Trial Begins in Residents’ Suit on Burbank Airport Noise
With the way paved by an important California Supreme Court ruling on the legal rights of airport neighbors, trial began Monday in a lawsuit brought by annoyed homeowners against Burbank Airport.
The trial is being watched by both sides in the dispute over aircraft noise.
Airport operators have protested that the lawsuit poses a serious financial threat to the future of the state’s airports. Neighborhood groups see the suit as perhaps their best chance to limit noise from increasingly busy airports.
Each side presented a brief Monday to Superior Court Judge Robert I. Weil, who will hear the case without a jury.
In 1985, the state Supreme Court ruled that neighbors could sue airports as “continuing” nuisances--meaning the same plaintiff could file a theoretically unlimited number of suits based on nuisances, such as jet noise, that occur repeatedly.
The ruling reversed a decision won by the Burbank-Glendale-Pasadena Airport Authority, which operates the airport, shortly after the suits were filed in 1983. A Superior Court judge dismissed the suits, agreeing with the airport’s argument that it is a “permanent” nuisance, which would have limited neighbors to one lawsuit for the same kind of nuisance.
In that case, the airport argued, the five-year statute of limitation blocked such suits, because the airport has been in operation since 1930.
The airport authority appealed the state high court’s ruling to the U.S. Supreme Court, which refused to hear the case.
Pressured by the cities that own the state’s major commercial airports, the Legislature in 1983, 1984 and 1986 passed bills that would have barred suits against airport authorities as “continuing” nuisances.
In each case, Gov. George Deukmejian vetoed the bills, saying in 1986 that the courts should decide the matter because “the issues can more appropriately be discussed there, without the political pressures which surround this very sensitive local issue.”
Airport operators argue that they have no way of predicting what they may have to pay in legal judgments and lawyers’ fees if they must fight repeated lawsuits by the same neighbors.
One of the most serious effects, they argue, is that the unpredictability of their future debts worries the financial markets that rate the bonds airports sell to pay for improvements. Unpredictable expenses lead to lower ratings for the bonds, which force the airports to pay higher interest on loans, perhaps making some projects financially impossible.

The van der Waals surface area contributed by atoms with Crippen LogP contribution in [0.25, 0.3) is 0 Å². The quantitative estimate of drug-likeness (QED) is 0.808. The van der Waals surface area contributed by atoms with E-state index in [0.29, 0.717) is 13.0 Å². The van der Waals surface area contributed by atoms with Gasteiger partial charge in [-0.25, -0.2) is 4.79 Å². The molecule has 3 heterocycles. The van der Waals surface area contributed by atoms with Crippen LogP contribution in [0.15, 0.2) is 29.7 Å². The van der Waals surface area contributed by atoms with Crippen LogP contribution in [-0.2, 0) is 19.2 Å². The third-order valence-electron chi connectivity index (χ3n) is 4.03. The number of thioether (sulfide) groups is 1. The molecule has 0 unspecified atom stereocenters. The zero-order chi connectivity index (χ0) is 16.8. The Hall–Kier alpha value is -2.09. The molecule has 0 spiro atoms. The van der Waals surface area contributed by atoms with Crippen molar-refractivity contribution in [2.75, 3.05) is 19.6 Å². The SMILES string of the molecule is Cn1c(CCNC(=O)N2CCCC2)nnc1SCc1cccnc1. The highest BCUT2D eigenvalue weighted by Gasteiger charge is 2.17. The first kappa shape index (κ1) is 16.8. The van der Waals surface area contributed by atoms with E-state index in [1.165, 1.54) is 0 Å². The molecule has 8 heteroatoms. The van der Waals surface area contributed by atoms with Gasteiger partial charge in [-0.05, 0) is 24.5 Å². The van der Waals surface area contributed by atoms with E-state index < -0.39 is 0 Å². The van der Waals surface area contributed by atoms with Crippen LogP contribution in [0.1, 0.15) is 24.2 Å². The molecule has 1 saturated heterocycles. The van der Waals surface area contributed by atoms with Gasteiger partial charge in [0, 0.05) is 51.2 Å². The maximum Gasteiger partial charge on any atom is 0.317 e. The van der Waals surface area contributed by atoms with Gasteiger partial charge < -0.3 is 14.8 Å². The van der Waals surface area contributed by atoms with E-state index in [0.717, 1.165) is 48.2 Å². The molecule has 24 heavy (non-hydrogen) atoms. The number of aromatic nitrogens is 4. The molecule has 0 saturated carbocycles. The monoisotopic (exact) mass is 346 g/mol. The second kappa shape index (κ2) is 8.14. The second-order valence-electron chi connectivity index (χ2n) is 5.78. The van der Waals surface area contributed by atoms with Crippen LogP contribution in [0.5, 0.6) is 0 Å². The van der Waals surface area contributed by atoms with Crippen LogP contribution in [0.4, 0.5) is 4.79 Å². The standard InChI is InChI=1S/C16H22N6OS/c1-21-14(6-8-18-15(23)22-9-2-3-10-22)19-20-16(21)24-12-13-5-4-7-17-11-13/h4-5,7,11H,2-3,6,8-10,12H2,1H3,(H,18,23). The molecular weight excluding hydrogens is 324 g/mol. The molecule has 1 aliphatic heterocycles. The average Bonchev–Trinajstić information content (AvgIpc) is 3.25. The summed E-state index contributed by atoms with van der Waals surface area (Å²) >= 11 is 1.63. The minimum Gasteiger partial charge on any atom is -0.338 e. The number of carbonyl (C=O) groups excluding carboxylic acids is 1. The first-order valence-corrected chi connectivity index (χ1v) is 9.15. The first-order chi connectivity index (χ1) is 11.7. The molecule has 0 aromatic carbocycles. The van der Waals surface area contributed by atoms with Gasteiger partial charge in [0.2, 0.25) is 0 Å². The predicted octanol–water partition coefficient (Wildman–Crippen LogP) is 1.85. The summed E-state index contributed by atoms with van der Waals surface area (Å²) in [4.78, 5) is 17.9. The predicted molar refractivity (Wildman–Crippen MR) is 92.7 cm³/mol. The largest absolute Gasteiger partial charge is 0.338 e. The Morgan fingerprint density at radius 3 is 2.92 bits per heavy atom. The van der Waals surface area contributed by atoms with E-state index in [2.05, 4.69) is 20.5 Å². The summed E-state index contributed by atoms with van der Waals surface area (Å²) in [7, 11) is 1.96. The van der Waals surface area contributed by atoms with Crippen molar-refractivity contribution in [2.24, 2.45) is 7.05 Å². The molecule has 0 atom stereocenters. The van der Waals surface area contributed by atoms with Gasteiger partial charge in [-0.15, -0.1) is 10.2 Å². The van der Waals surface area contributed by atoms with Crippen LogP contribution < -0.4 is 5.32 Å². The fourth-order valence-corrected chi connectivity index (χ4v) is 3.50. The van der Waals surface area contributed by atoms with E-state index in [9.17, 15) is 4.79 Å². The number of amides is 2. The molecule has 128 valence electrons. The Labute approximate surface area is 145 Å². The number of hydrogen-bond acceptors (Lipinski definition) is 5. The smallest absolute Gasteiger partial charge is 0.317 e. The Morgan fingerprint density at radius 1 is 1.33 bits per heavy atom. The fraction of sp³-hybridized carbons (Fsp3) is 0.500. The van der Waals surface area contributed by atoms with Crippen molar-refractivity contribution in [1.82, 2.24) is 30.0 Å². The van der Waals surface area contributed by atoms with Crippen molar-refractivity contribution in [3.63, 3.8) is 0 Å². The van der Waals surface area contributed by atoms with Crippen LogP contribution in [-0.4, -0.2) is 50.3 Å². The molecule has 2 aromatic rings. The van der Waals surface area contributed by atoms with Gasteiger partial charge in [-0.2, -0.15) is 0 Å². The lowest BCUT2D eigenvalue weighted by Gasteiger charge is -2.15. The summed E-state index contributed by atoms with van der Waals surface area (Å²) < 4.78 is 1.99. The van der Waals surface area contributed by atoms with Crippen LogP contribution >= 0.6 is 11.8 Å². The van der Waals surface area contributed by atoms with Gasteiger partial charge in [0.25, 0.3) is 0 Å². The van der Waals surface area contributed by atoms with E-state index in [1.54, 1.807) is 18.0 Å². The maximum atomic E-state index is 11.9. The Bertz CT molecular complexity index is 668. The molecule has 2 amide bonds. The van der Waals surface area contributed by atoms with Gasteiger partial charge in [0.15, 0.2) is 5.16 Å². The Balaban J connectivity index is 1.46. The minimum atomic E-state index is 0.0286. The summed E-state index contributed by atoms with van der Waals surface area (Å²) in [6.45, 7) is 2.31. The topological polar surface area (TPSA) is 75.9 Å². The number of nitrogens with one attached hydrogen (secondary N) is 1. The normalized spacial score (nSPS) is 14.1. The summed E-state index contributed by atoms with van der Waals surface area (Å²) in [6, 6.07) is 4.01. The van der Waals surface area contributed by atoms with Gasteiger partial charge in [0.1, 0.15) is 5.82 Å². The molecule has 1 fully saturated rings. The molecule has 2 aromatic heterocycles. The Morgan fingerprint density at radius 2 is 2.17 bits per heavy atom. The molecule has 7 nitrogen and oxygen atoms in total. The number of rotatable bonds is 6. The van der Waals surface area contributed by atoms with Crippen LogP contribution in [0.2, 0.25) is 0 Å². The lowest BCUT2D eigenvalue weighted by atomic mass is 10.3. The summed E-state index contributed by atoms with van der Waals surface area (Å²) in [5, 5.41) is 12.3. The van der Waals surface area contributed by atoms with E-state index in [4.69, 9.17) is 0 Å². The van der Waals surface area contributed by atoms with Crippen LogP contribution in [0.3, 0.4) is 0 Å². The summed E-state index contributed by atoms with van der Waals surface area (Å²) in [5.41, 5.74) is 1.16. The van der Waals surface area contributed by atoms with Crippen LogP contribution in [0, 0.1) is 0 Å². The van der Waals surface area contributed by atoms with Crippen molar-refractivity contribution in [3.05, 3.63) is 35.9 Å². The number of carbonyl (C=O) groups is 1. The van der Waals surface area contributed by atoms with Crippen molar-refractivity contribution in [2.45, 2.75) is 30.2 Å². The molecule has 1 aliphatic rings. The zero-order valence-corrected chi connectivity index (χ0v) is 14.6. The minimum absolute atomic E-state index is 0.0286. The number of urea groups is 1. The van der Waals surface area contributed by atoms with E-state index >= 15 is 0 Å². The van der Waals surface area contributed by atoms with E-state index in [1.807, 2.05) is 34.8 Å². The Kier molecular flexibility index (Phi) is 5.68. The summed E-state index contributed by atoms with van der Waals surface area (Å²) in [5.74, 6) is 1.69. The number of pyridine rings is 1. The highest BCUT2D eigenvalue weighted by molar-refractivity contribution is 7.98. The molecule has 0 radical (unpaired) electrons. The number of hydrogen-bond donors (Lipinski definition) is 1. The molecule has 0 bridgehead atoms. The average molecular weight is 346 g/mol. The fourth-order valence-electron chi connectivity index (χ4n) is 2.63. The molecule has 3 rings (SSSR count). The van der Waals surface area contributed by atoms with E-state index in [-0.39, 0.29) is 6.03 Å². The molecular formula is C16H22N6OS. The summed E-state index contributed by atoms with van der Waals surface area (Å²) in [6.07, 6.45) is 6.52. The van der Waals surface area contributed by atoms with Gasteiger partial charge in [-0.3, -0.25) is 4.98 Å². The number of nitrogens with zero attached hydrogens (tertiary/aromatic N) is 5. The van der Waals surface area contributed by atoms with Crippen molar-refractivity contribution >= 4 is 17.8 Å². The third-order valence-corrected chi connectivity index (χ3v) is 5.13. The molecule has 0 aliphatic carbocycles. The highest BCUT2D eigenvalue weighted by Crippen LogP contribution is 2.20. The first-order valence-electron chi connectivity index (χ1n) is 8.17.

Burbank Airport is planning to build a terminal in the 1990s at an estimated cost of more than $150 million, mostly financed by bonds.
Homeowner groups, for their part, see the court actions as a way of getting a grip on airport administrators that cannot be ignored.
They complain that action using legislative, political and regulatory channels is usually futile because of the diffused nature of the commercial air-travel network, in which local authorities control airports but the federal government controls aircraft in flight.
The trial that began Monday pits 24 plaintiffs from Burbank, North Hollywood and Sunland against the airport authority, said the attorney for the homeowners, John J. Schimmenti. They were selected to be a representative group from about 600 plaintiffs, he said.
Attorneys for both sides agreed to limit the number of plaintiffs in this trial to avoid making the complex legal battle more complicated than necessary, he said. The smaller number of plaintiffs makes the case “more manageable,” said Richard K. Simon, attorney for the airport authority.
The result of this case will not set a binding precedent, but will serve as “a guideline, an indicator” of the legal issues involved in the other pending suits, Simon said.
Both attorneys estimated the trial will take about three or four weeks.
The homeowners say that, in addition to the aggravation caused by jet noise, they have been subject to “inverse condemnation.” They argue that a government agency, the airport authority, has taken from them property of value: the power to inflict noise on their houses has lowered the value of their homes.
The airport argues, in part, that if it has taken anything from the homeowners, the process should be considered a “prescriptive avigation easement.” An easement is the right to use someone else’s property. “Avigation” refers to the right to fly over property. An easement can be acquired by “prescription” if the owner did not protest the use of the easement within five years after the use began.